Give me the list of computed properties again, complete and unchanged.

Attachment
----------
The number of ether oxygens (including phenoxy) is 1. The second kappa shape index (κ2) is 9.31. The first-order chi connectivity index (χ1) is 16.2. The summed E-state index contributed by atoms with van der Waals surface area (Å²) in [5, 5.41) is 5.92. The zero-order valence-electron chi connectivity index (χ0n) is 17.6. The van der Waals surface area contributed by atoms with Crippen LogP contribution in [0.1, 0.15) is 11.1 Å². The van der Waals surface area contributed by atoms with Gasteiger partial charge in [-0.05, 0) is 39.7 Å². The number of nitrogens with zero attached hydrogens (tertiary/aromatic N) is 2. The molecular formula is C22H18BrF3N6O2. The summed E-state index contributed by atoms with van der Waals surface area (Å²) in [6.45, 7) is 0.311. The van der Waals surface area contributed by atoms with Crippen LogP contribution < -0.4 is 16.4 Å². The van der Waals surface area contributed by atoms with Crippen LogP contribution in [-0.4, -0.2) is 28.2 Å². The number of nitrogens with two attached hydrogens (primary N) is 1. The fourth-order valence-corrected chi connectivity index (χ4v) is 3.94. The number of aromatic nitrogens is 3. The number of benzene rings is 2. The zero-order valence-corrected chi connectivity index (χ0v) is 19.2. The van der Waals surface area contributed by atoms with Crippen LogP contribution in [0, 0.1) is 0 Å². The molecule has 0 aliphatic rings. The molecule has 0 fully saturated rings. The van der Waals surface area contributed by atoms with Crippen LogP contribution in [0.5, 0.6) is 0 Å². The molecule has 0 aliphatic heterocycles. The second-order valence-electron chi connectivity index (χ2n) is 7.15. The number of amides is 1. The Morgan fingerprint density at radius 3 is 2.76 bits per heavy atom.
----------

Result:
The number of ether oxygens (including phenoxy) is 1. The second kappa shape index (κ2) is 9.31. The first-order chi connectivity index (χ1) is 16.2. The summed E-state index contributed by atoms with van der Waals surface area (Å²) in [5, 5.41) is 5.92. The zero-order valence-electron chi connectivity index (χ0n) is 17.6. The van der Waals surface area contributed by atoms with Crippen LogP contribution in [0.1, 0.15) is 11.1 Å². The van der Waals surface area contributed by atoms with Gasteiger partial charge in [-0.05, 0) is 39.7 Å². The number of nitrogens with zero attached hydrogens (tertiary/aromatic N) is 2. The molecular formula is C22H18BrF3N6O2. The summed E-state index contributed by atoms with van der Waals surface area (Å²) in [6.45, 7) is 0.311. The van der Waals surface area contributed by atoms with Crippen LogP contribution < -0.4 is 16.4 Å². The van der Waals surface area contributed by atoms with Crippen LogP contribution in [-0.4, -0.2) is 28.2 Å². The number of nitrogens with two attached hydrogens (primary N) is 1. The fourth-order valence-corrected chi connectivity index (χ4v) is 3.94. The number of aromatic nitrogens is 3. The number of benzene rings is 2. The zero-order valence-corrected chi connectivity index (χ0v) is 19.2. The van der Waals surface area contributed by atoms with Crippen LogP contribution in [0, 0.1) is 0 Å². The molecule has 0 aliphatic rings. The molecule has 0 fully saturated rings. The van der Waals surface area contributed by atoms with Crippen LogP contribution in [0.5, 0.6) is 0 Å². The molecule has 0 aliphatic heterocycles. The second-order valence-electron chi connectivity index (χ2n) is 7.15. The number of amides is 1. The Morgan fingerprint density at radius 3 is 2.76 bits per heavy atom.